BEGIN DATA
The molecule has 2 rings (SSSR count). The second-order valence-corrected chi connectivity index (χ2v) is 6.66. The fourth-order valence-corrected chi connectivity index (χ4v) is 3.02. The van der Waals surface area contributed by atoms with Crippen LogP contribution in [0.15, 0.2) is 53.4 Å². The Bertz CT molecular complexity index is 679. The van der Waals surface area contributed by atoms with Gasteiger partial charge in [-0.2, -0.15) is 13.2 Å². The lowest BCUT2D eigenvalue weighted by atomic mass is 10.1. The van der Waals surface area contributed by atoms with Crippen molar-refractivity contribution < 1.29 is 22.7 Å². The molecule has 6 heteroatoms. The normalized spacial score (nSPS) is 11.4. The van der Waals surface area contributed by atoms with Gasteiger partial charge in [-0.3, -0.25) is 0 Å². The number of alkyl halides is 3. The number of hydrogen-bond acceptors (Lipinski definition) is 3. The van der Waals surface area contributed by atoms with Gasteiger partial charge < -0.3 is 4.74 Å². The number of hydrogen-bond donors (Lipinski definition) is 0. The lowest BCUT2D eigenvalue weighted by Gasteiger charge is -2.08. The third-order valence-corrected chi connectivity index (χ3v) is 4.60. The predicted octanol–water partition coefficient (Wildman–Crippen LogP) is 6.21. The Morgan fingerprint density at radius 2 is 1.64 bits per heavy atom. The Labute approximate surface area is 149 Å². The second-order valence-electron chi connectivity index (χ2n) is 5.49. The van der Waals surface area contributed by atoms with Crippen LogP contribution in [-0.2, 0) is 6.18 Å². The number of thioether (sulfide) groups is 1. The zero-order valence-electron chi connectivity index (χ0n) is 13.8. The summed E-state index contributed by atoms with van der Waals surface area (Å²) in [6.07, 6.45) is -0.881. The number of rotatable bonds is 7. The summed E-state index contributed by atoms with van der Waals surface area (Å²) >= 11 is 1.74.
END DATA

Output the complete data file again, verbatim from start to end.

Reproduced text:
The molecule has 2 rings (SSSR count). The second-order valence-corrected chi connectivity index (χ2v) is 6.66. The fourth-order valence-corrected chi connectivity index (χ4v) is 3.02. The van der Waals surface area contributed by atoms with Crippen LogP contribution in [0.15, 0.2) is 53.4 Å². The Bertz CT molecular complexity index is 679. The van der Waals surface area contributed by atoms with Gasteiger partial charge in [-0.2, -0.15) is 13.2 Å². The lowest BCUT2D eigenvalue weighted by atomic mass is 10.1. The van der Waals surface area contributed by atoms with Crippen molar-refractivity contribution < 1.29 is 22.7 Å². The molecule has 6 heteroatoms. The normalized spacial score (nSPS) is 11.4. The van der Waals surface area contributed by atoms with Gasteiger partial charge in [-0.3, -0.25) is 0 Å². The number of alkyl halides is 3. The number of hydrogen-bond acceptors (Lipinski definition) is 3. The van der Waals surface area contributed by atoms with Gasteiger partial charge < -0.3 is 4.74 Å². The number of hydrogen-bond donors (Lipinski definition) is 0. The lowest BCUT2D eigenvalue weighted by Gasteiger charge is -2.08. The third-order valence-corrected chi connectivity index (χ3v) is 4.60. The predicted octanol–water partition coefficient (Wildman–Crippen LogP) is 6.21. The Morgan fingerprint density at radius 2 is 1.64 bits per heavy atom. The Labute approximate surface area is 149 Å². The second-order valence-electron chi connectivity index (χ2n) is 5.49. The van der Waals surface area contributed by atoms with Crippen LogP contribution in [-0.2, 0) is 6.18 Å². The number of thioether (sulfide) groups is 1. The zero-order valence-electron chi connectivity index (χ0n) is 13.8. The summed E-state index contributed by atoms with van der Waals surface area (Å²) in [6.07, 6.45) is -0.881. The number of rotatable bonds is 7. The summed E-state index contributed by atoms with van der Waals surface area (Å²) >= 11 is 1.74.